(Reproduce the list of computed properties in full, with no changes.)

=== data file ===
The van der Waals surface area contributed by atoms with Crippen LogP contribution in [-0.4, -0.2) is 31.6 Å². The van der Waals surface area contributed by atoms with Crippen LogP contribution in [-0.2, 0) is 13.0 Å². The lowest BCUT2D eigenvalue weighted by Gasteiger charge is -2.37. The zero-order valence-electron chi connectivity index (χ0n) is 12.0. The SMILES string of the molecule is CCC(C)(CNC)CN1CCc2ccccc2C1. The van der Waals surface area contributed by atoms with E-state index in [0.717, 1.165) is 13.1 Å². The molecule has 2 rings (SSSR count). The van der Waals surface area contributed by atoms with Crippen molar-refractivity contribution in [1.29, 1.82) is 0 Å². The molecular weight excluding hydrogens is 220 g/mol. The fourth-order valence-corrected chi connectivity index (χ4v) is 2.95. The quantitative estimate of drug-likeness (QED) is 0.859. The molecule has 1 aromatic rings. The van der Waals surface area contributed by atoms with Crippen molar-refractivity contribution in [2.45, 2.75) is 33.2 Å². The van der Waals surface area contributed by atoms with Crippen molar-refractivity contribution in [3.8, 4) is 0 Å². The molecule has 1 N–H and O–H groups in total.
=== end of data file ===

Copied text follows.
The van der Waals surface area contributed by atoms with Crippen LogP contribution in [-0.4, -0.2) is 31.6 Å². The van der Waals surface area contributed by atoms with Crippen LogP contribution in [-0.2, 0) is 13.0 Å². The lowest BCUT2D eigenvalue weighted by Gasteiger charge is -2.37. The zero-order valence-electron chi connectivity index (χ0n) is 12.0. The SMILES string of the molecule is CCC(C)(CNC)CN1CCc2ccccc2C1. The van der Waals surface area contributed by atoms with E-state index in [0.717, 1.165) is 13.1 Å². The molecule has 2 rings (SSSR count). The van der Waals surface area contributed by atoms with Crippen molar-refractivity contribution in [1.29, 1.82) is 0 Å². The molecular weight excluding hydrogens is 220 g/mol. The fourth-order valence-corrected chi connectivity index (χ4v) is 2.95. The quantitative estimate of drug-likeness (QED) is 0.859. The molecule has 1 aromatic rings. The van der Waals surface area contributed by atoms with Crippen molar-refractivity contribution in [2.45, 2.75) is 33.2 Å². The van der Waals surface area contributed by atoms with Crippen molar-refractivity contribution in [3.8, 4) is 0 Å². The molecule has 1 N–H and O–H groups in total.